German Chancellor Angela Merkel has joined a host of world leaders who have condemned the New Year's Day attack on a Coptic Christian church in Egypt. In Germany, Copts say they feel threatend by Islamists as well.
21 people were killed and nearly 100 injured in Saturday's attack
Chancellor Merkel said in a message to Egyptian President Hosni Mubarak on Monday that she experienced "horror and revulsion" when hearing the news of the New Year's Day bombing in Alexandria, Egypt, in which 21 people died and dozens were injured.
"The German government condemns this barbaric terrorist attack, in which Christians - but also Muslims - lost their lives, to the utmost," Merkel wrote.
The deadly attack has prompted widespread condemnation across the political spectrum in Europe.
In a letter to Egyptian president, Hosni Mubarak, French President Nicolas´Sarkozy wrote that "nobody should be worried or afraid for their life in exercising their fundamental right to freely practice their faith."
Italy's foreign minister Franco Frattini urged his European Union counterparts to respond forcefully to the attack and to discrimination of Christians throughout the world.
"It tragically confirms that religious intolerance, above all against Christians, has taken on an intensity and dimension that is very serious and alarming, and absolutely unacceptable," Frattini said.
"The moment for a powerful and clear political response by all governments that cherish human rights, of which religious freedom is a basic part, has come."
Time to 'combat the demons of intolerance'
Germany's Coptic Christians have also received threats
The parliamentary human rights spokesman of Germany's Green party, Volker Beck, said "the condemnation of such attacks is not enough. Egypt and other states must effectively combat the demons of religious intolerance."
Contemplating measures that could be taken, Stefan Mueller, the parliamentary leader of Germany's Christian Social Union, said it was time to tie development aid to the question of whether or not Christians are persecuted by the state or groups in a particular country.
"There can be no financial aid to countries in which Christians cannot practice their faith unhindered," Mueller said.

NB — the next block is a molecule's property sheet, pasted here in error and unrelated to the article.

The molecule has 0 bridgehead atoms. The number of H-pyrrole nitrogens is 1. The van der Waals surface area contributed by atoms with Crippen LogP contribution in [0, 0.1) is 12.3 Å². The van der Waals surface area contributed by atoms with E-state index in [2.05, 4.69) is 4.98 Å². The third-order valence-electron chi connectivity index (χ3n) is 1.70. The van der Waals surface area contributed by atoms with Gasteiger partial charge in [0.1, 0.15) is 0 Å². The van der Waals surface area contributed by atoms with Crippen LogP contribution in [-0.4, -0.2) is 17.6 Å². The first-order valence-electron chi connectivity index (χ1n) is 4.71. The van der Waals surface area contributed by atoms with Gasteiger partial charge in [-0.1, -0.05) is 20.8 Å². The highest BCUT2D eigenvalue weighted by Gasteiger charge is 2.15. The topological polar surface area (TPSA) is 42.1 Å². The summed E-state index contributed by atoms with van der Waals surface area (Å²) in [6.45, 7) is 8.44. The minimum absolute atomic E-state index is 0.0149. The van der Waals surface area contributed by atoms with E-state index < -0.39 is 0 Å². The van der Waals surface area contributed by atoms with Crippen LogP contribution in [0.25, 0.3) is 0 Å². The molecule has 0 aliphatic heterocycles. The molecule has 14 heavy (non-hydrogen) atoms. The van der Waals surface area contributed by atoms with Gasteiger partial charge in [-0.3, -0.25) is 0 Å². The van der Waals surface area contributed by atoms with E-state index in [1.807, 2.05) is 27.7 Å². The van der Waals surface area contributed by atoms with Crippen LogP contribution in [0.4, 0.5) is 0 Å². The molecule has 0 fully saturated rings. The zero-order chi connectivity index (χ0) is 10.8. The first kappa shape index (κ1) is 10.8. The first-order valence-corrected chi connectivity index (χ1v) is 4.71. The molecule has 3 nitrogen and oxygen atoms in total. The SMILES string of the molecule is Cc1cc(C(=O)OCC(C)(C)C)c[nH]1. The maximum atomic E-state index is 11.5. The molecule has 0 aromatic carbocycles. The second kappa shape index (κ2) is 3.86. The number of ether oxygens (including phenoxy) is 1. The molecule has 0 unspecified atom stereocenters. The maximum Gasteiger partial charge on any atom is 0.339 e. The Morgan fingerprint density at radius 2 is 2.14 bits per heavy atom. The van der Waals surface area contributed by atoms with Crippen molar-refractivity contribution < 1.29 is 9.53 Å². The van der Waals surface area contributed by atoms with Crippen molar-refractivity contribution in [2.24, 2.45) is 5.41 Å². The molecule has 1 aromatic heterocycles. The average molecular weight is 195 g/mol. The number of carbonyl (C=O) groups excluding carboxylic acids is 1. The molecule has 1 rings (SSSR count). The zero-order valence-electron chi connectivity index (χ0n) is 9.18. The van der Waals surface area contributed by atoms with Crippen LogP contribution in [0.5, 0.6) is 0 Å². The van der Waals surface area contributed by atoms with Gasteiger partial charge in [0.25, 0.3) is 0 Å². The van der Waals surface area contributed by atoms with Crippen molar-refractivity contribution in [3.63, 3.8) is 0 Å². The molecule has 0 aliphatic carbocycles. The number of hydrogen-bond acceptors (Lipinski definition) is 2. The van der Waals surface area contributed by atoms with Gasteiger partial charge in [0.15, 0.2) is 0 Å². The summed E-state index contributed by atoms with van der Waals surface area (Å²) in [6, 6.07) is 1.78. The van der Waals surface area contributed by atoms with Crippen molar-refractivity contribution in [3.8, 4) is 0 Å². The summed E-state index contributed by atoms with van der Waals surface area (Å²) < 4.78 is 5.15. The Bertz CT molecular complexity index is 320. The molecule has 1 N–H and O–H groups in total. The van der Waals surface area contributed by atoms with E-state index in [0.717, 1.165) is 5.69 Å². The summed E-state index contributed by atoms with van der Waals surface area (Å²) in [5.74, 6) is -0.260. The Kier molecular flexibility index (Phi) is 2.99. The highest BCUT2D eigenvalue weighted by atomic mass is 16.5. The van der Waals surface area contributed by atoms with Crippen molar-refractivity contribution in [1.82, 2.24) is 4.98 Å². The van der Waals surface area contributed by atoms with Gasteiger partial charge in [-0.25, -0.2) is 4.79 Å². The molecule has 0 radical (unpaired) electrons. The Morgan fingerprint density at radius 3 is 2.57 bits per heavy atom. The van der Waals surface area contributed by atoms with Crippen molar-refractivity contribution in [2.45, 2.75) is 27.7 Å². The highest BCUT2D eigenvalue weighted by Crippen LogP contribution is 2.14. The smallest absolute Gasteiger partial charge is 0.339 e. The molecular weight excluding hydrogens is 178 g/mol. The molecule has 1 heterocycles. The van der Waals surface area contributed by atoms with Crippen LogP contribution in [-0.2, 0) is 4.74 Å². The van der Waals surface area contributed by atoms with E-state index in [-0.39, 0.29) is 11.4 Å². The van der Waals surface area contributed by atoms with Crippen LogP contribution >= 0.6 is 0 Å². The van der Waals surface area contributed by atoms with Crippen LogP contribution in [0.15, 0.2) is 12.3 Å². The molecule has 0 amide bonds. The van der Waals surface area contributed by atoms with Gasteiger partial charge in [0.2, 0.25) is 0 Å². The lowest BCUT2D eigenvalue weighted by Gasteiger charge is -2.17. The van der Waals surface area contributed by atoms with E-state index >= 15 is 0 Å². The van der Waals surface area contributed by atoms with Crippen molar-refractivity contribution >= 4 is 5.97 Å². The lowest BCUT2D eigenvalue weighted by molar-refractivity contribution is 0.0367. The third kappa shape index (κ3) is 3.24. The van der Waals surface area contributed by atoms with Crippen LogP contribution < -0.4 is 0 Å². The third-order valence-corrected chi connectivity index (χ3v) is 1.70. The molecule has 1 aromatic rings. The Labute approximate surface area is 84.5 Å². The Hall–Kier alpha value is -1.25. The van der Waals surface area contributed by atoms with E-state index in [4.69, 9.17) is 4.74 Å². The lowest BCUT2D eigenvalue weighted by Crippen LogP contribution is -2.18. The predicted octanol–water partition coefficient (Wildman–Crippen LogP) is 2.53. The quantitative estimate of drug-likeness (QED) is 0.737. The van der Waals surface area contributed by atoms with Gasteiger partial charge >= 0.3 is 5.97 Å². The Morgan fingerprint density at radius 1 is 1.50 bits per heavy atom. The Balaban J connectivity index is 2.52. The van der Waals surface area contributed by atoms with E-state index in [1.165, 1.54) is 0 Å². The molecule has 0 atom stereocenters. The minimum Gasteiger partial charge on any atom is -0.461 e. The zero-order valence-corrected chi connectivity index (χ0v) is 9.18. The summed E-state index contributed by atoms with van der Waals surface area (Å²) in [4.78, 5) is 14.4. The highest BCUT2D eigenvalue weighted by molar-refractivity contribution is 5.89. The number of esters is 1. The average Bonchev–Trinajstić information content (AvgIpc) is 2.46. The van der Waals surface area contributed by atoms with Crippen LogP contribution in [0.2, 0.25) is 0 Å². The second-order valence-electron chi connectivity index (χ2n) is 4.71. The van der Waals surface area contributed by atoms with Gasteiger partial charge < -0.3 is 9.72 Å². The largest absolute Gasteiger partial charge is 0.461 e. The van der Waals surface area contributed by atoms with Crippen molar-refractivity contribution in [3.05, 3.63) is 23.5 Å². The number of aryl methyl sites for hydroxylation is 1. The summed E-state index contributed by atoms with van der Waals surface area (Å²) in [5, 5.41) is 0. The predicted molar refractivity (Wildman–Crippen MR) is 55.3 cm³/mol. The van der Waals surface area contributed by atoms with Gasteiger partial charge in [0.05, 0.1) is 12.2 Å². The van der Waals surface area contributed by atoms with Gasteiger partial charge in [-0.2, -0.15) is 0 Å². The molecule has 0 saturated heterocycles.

The CSU parliamentarian also said he expected Muslims in Germany "to more clearly formulate their disgust, as has been done around the world."
The deputy party leader of Germany's governing Christian Democrats, Annette Schavan, called on Islamic leaders around the world to take a clear stand against religious violence.
"Muslim authorities in Cairo and elsewhere must clearly distance themselves from all forms of violence in the name of religion," she said. "There can be no peace among peoples without peace between their religions," Schavan emphasized.
Copts in Germany get threats
Germany's Coptic Christian community has said that it had also received threats from radical Muslims.
In a report appearing this Monday in the mass-circulation daily Bild, Coptic bishop Anba Damian said the group had faced an upsurge of threats during the Christmas holidays.
"The Internet is full of threats of this kind against us. The police have alerted us several times against attacks by radical Muslims," Damian told the newspaper. The bishop said he had written to the German interior minister Wolfgang Schaeuble to ask for protection.
Meanwhile, in Egypt, angry Christians gathered inside the gates of Cairo's St. Mark's Cathedral and heckled officials who came to pay their condolences to Church leaders and the families of the victims.
Demonstrators chased the state minister for economic development, Osman Mohammed Osman, to his car and pelted him with rocks, while others clashed with police standing outside the gates.
Egyptian state media has reported that the authorities are currently holding seven people for questioning in connection with the suicide attack and tightened security around churches across the country.
Author: Gregg Benzow, Gabriel Borrud (dpa, AP, AFP, Reuters)
Editor: Nicole Goebel